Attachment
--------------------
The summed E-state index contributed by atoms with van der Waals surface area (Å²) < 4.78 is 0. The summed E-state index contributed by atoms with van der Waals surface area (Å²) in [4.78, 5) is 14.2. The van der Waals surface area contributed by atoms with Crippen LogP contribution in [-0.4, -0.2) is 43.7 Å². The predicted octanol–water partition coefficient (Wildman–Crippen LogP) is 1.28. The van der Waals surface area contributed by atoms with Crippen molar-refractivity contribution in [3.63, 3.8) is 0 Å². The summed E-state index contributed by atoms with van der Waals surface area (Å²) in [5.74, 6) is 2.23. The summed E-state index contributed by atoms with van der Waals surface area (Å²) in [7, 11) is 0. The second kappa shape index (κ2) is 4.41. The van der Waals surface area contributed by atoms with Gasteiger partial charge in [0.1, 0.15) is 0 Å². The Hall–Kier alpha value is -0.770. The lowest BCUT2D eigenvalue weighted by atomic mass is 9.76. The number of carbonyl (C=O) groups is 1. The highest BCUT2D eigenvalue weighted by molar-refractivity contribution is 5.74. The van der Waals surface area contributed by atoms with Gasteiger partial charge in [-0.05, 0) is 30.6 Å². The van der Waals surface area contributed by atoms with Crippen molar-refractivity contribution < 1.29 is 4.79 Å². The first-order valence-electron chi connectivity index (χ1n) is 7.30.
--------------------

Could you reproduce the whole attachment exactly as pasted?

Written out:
The summed E-state index contributed by atoms with van der Waals surface area (Å²) < 4.78 is 0. The summed E-state index contributed by atoms with van der Waals surface area (Å²) in [4.78, 5) is 14.2. The van der Waals surface area contributed by atoms with Crippen LogP contribution in [-0.4, -0.2) is 43.7 Å². The predicted octanol–water partition coefficient (Wildman–Crippen LogP) is 1.28. The van der Waals surface area contributed by atoms with Crippen molar-refractivity contribution in [3.63, 3.8) is 0 Å². The summed E-state index contributed by atoms with van der Waals surface area (Å²) in [5.74, 6) is 2.23. The summed E-state index contributed by atoms with van der Waals surface area (Å²) in [7, 11) is 0. The second kappa shape index (κ2) is 4.41. The van der Waals surface area contributed by atoms with Gasteiger partial charge in [0.1, 0.15) is 0 Å². The Hall–Kier alpha value is -0.770. The lowest BCUT2D eigenvalue weighted by atomic mass is 9.76. The number of carbonyl (C=O) groups is 1. The highest BCUT2D eigenvalue weighted by molar-refractivity contribution is 5.74. The van der Waals surface area contributed by atoms with Gasteiger partial charge in [-0.05, 0) is 30.6 Å². The van der Waals surface area contributed by atoms with Crippen molar-refractivity contribution < 1.29 is 4.79 Å². The first-order valence-electron chi connectivity index (χ1n) is 7.30.